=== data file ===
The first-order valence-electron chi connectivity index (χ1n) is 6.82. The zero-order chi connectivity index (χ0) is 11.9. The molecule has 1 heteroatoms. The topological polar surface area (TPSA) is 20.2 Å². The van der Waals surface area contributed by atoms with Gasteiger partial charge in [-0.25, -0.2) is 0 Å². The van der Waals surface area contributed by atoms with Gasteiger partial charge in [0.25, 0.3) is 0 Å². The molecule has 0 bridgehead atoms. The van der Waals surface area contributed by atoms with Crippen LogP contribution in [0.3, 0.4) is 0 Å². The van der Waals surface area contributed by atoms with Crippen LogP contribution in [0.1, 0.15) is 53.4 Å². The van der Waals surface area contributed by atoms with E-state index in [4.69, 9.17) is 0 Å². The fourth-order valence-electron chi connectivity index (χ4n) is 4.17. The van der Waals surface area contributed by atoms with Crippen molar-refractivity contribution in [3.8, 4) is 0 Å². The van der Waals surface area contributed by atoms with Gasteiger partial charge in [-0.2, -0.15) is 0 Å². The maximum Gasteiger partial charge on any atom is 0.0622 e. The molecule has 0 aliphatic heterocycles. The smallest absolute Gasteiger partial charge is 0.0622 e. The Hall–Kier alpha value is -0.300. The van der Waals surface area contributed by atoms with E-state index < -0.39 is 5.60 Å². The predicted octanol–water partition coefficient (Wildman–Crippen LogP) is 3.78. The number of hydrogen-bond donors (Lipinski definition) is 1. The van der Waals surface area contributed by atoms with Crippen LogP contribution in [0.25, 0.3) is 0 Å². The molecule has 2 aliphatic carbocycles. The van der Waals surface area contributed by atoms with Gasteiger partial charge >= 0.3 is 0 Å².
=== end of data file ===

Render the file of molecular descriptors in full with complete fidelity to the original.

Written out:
The first-order valence-electron chi connectivity index (χ1n) is 6.82. The zero-order chi connectivity index (χ0) is 11.9. The molecule has 1 heteroatoms. The topological polar surface area (TPSA) is 20.2 Å². The van der Waals surface area contributed by atoms with Gasteiger partial charge in [-0.25, -0.2) is 0 Å². The van der Waals surface area contributed by atoms with Gasteiger partial charge in [0.25, 0.3) is 0 Å². The molecule has 0 bridgehead atoms. The van der Waals surface area contributed by atoms with Crippen LogP contribution in [0.3, 0.4) is 0 Å². The van der Waals surface area contributed by atoms with Crippen LogP contribution in [0.1, 0.15) is 53.4 Å². The van der Waals surface area contributed by atoms with E-state index in [4.69, 9.17) is 0 Å². The fourth-order valence-electron chi connectivity index (χ4n) is 4.17. The van der Waals surface area contributed by atoms with Crippen molar-refractivity contribution in [3.8, 4) is 0 Å². The van der Waals surface area contributed by atoms with Gasteiger partial charge in [-0.2, -0.15) is 0 Å². The maximum Gasteiger partial charge on any atom is 0.0622 e. The molecule has 0 aliphatic heterocycles. The smallest absolute Gasteiger partial charge is 0.0622 e. The Hall–Kier alpha value is -0.300. The van der Waals surface area contributed by atoms with E-state index < -0.39 is 5.60 Å². The predicted octanol–water partition coefficient (Wildman–Crippen LogP) is 3.78. The number of hydrogen-bond donors (Lipinski definition) is 1. The van der Waals surface area contributed by atoms with Crippen LogP contribution in [0.25, 0.3) is 0 Å². The molecule has 2 aliphatic carbocycles. The van der Waals surface area contributed by atoms with Gasteiger partial charge >= 0.3 is 0 Å².